The flaw, which allows a malicious website to extract user passwords, is made worse if a user is logged in with a Microsoft account.
A previously disclosed flaw in Windows can allow an attacker to steal usernames and passwords of any signed-in user — simply by tricking a user into visiting a malicious website.
But now a new proof-of-exploit shows just how easy it is to steal someone’s credentials.
The flaw is widely known, and it’s said to be almost 20 years old. It was allegedly found in 1997 by Aaron Spangler and was most recently resurfaced by researchers in 2015 at Black Hat, an annual security and hacking conference in Las Vegas.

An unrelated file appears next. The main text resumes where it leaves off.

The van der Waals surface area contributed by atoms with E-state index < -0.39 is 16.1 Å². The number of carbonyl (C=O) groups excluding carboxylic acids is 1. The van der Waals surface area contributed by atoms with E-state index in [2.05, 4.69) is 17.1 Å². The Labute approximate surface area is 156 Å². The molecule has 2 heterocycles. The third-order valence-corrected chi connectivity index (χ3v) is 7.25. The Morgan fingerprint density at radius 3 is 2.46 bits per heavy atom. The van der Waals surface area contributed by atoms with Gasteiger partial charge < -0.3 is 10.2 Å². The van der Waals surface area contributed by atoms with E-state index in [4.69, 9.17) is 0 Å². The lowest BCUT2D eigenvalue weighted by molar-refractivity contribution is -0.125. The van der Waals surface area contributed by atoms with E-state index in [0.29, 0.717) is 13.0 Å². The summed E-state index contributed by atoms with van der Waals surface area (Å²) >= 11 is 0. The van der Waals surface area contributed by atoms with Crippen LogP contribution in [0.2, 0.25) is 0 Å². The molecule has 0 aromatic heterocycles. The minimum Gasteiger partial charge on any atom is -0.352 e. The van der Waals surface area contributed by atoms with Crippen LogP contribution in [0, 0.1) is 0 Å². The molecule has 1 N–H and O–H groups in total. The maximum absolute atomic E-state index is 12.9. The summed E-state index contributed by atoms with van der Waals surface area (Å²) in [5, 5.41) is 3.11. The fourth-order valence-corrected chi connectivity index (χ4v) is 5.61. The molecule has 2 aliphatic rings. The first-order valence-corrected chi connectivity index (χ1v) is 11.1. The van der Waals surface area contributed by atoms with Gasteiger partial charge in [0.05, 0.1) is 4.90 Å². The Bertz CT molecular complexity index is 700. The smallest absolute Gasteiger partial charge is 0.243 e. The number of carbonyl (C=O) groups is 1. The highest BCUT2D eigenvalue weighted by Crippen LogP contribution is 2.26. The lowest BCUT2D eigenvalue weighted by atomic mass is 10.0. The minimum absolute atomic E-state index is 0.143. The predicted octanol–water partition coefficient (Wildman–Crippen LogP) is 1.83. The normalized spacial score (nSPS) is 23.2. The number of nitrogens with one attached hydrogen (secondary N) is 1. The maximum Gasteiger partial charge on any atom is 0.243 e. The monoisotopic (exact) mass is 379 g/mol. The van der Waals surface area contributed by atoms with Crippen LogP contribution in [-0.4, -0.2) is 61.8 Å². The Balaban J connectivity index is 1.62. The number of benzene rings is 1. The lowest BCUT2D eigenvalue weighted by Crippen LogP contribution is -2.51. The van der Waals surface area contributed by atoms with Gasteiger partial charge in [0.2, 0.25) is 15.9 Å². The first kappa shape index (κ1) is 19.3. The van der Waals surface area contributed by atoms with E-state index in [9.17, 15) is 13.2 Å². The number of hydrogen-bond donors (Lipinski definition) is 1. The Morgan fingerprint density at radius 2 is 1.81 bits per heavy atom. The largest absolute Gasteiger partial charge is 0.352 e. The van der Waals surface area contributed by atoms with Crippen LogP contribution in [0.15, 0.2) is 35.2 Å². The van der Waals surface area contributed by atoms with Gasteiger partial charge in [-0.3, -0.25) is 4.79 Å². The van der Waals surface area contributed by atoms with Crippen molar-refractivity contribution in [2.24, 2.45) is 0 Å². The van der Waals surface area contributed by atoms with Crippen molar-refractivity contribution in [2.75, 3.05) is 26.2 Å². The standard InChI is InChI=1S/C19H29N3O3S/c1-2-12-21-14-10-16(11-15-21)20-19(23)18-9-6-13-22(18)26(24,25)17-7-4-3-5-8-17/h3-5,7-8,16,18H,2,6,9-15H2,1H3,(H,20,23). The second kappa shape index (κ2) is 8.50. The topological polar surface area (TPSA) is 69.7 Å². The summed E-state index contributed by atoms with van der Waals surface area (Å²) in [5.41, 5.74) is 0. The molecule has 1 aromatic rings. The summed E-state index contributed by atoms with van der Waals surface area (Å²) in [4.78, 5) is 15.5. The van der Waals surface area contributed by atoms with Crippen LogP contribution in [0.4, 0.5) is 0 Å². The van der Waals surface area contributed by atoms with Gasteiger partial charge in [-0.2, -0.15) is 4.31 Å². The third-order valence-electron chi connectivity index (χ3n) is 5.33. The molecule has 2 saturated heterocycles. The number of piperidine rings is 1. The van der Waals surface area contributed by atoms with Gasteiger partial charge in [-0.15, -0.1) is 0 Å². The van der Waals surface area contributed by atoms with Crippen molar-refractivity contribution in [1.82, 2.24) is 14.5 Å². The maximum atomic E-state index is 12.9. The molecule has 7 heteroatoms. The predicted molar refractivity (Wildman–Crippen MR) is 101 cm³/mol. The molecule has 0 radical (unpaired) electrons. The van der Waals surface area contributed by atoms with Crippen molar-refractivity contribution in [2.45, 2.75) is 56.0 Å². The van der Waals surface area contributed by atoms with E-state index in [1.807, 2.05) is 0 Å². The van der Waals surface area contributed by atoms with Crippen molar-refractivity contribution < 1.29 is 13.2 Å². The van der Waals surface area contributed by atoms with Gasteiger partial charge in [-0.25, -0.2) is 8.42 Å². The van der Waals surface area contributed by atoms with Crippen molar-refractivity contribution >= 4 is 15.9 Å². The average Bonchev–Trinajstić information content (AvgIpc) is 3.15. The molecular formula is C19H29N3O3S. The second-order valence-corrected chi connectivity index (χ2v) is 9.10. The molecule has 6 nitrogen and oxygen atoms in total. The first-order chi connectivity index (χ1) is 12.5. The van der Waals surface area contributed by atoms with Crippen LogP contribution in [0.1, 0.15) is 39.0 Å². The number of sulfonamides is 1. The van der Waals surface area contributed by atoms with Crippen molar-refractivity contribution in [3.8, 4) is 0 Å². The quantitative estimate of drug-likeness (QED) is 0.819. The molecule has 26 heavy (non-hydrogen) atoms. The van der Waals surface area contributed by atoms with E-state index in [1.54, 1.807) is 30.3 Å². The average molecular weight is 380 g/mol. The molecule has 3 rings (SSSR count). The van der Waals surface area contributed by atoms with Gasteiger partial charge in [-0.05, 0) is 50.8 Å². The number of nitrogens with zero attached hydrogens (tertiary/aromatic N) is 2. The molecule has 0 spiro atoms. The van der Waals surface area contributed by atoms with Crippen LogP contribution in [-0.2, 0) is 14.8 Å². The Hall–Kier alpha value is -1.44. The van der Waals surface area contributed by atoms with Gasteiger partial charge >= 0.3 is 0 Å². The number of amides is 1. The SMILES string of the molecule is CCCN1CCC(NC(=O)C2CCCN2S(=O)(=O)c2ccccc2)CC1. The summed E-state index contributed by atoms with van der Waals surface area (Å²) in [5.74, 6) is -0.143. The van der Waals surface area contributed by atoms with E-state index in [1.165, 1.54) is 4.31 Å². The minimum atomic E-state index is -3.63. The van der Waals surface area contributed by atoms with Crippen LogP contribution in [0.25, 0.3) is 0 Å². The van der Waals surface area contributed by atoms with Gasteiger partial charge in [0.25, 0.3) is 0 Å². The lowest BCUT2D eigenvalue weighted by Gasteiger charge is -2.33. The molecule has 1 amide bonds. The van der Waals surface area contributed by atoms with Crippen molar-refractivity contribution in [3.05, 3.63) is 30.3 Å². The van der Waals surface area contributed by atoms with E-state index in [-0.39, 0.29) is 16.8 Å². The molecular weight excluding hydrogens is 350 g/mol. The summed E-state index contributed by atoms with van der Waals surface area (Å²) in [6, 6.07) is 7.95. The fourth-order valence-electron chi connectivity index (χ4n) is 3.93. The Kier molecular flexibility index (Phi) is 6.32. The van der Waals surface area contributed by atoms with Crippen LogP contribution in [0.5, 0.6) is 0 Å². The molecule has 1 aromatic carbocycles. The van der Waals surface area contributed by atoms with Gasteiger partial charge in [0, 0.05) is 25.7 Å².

The flaw wasn’t considered a major issue until Windows 8 began allowing users to sign into their Microsoft accounts — which links their Xbox, Hotmail and Outlook, Office, and Skype accounts, among others.
Overnight, the attack got larger in scope, and now it allows an attacker to conduct a full takeover of a Microsoft account.